It was in the spring of 1969 and the winter had been a dry one in the Rim Country. The bears came out hibernation hungry, but there wasn’t much for them to eat in the way of native food. Most of the creeks that ran down from the Mogollon Rim were dry before they hit the Control Road, so the KS branded cattle and predators alike were running high up under the Rim. The bears had been feeding on new-born calves and we had lost close to 20 head along with two cows that had been killed while trying to fight the bears off their calves. Dad and I had trapped and/or killed about as many bears as they had killed calves and had run that many more off our winter range with dogs.
The cattle hadn’t been bothered for about 10 days when I threw a saddle on Chiso and started for the top of the Mountain. The KS cows knew it was about time to head for their summer range on top of the Mogollon and had been going up the Myrtle Trail in bunches of five to eight every day. It wasn’t quite time to put them through the fence, so Dad or I would ride to the head of the trail and drive the cows back down off the Mountain on an almost daily basis.
At the foot of the trail I saw cow tracks on top of Dad’s horse tracks made the day before, so I figured to find another bunch of cattle hung up at the fence atop the Mountain. I did and they weren’t too happy with me when I turned them down the trail and started them off the Mountain, but I had two good cow dogs, Johnny Ringo and Curley Bill, so the cattle went willingly enough. The two Australian Shepherds were pretty bear-wise, having run with the hounds after the bruins most of that spring.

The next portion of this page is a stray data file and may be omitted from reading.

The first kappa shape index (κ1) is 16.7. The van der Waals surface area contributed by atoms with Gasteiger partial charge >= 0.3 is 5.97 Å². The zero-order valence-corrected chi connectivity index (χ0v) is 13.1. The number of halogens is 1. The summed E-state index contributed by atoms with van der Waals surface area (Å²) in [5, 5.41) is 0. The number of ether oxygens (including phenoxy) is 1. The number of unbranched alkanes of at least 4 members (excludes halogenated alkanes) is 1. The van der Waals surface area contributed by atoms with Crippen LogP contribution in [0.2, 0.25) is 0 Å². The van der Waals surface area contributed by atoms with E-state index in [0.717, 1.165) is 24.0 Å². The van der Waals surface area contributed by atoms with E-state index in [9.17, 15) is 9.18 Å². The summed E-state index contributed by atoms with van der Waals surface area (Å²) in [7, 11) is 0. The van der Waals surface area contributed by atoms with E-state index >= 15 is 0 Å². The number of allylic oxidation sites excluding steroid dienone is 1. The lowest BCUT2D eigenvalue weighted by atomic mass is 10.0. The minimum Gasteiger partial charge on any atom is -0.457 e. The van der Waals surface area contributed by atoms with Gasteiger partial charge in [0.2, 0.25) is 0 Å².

I had my little herd past the second switchback when the lead cow stopped dead in her tracks. She let out a bawl any cowboy would recognize. It had the elements of fear, warning, and fighting wrapped up in one sound. The two dogs knew the sound, too, and we saw the bear about the same time. He rose to his hind legs as Johnny and Curley opened with a series of sharp yaps and charged him going around the cattle. The bruin switched ends and scorched his dew claws heading back down the trail.
After about 200 yards, the trail dropped onto a bench, then turned down the east side of a ridge. I could hear the dogs about a quarter of a mile off the west side and I knew by the way they were barking they had the bear either bayed or treed. Chiso and I dropped off the side of the Mountain faster than the Dow Jones Industrials after an Obama speech.
Before I knew it, I was almost on top of the battle that was raging right under me. There was no time to stop or even slow down. We were in a fast-dropping drainage with a big, old leaning pine on one side and a bunch of rocks and jack pines on the other. The dogs had the bear bayed right in the middle of the drainage. I set my boots in the stirrups and waited for the collision.
Chiso was a big horse, 1400 pounds of Tennessee Walker, Quarter Horse and thoroughbred. He was built like a locomotive and active as a cat. At about 15 feet from the fracas he jumped! I looked down and saw the bear flash by under Chiso’s belly, then felt my stomach muscles turn to blood pudding. The side of that Mountain was steep as a horse’s face and I figured that when we hit we would splatter like a bug on a window. We didn’t though. Chiso landed on his haunches, slid a ways, jumped over some rocks, slid again, then jumped a downed log. We came to a stop and I was congratulating Chiso on his landing when I saw the bear go by. I had heard that sometimes when a bear is being chased off a mountain, he will curl into a ball and roll. This one sure did, somehow navigating his way through a grove of jack pines before dropping from sight. The dogs came to me shortly and Johnny was limping. I called them off the bear, figuring we had all earned a reprieve, and we started making our way off the side of the Rim and back to the Myrtle Ranch.
Como Siempré, Jinx